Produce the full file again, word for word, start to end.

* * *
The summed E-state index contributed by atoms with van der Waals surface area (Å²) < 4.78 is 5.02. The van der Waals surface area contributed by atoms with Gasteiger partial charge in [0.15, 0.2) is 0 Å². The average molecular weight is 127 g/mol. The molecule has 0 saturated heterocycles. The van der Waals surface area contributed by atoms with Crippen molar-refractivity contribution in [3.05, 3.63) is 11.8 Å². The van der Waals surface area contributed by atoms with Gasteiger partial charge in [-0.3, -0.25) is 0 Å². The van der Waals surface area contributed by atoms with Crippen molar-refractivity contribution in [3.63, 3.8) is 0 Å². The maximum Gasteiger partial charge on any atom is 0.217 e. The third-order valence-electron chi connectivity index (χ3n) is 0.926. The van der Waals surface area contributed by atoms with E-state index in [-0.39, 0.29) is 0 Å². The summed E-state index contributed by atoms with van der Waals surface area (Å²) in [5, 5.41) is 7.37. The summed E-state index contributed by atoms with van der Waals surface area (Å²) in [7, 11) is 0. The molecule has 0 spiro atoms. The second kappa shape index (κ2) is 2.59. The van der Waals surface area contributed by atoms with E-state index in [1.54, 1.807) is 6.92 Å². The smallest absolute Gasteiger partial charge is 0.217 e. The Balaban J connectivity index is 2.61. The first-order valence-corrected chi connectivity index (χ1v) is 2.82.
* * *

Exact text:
The summed E-state index contributed by atoms with van der Waals surface area (Å²) < 4.78 is 5.02. The van der Waals surface area contributed by atoms with Gasteiger partial charge in [0.15, 0.2) is 0 Å². The average molecular weight is 127 g/mol. The molecule has 0 saturated heterocycles. The van der Waals surface area contributed by atoms with Crippen molar-refractivity contribution in [3.05, 3.63) is 11.8 Å². The van der Waals surface area contributed by atoms with Gasteiger partial charge in [-0.3, -0.25) is 0 Å². The van der Waals surface area contributed by atoms with Crippen molar-refractivity contribution in [3.63, 3.8) is 0 Å². The maximum Gasteiger partial charge on any atom is 0.217 e. The third-order valence-electron chi connectivity index (χ3n) is 0.926. The van der Waals surface area contributed by atoms with E-state index in [-0.39, 0.29) is 0 Å². The summed E-state index contributed by atoms with van der Waals surface area (Å²) in [5, 5.41) is 7.37. The summed E-state index contributed by atoms with van der Waals surface area (Å²) in [7, 11) is 0. The molecule has 0 spiro atoms. The second kappa shape index (κ2) is 2.59. The van der Waals surface area contributed by atoms with E-state index in [1.54, 1.807) is 6.92 Å². The smallest absolute Gasteiger partial charge is 0.217 e. The Balaban J connectivity index is 2.61. The first-order valence-corrected chi connectivity index (χ1v) is 2.82.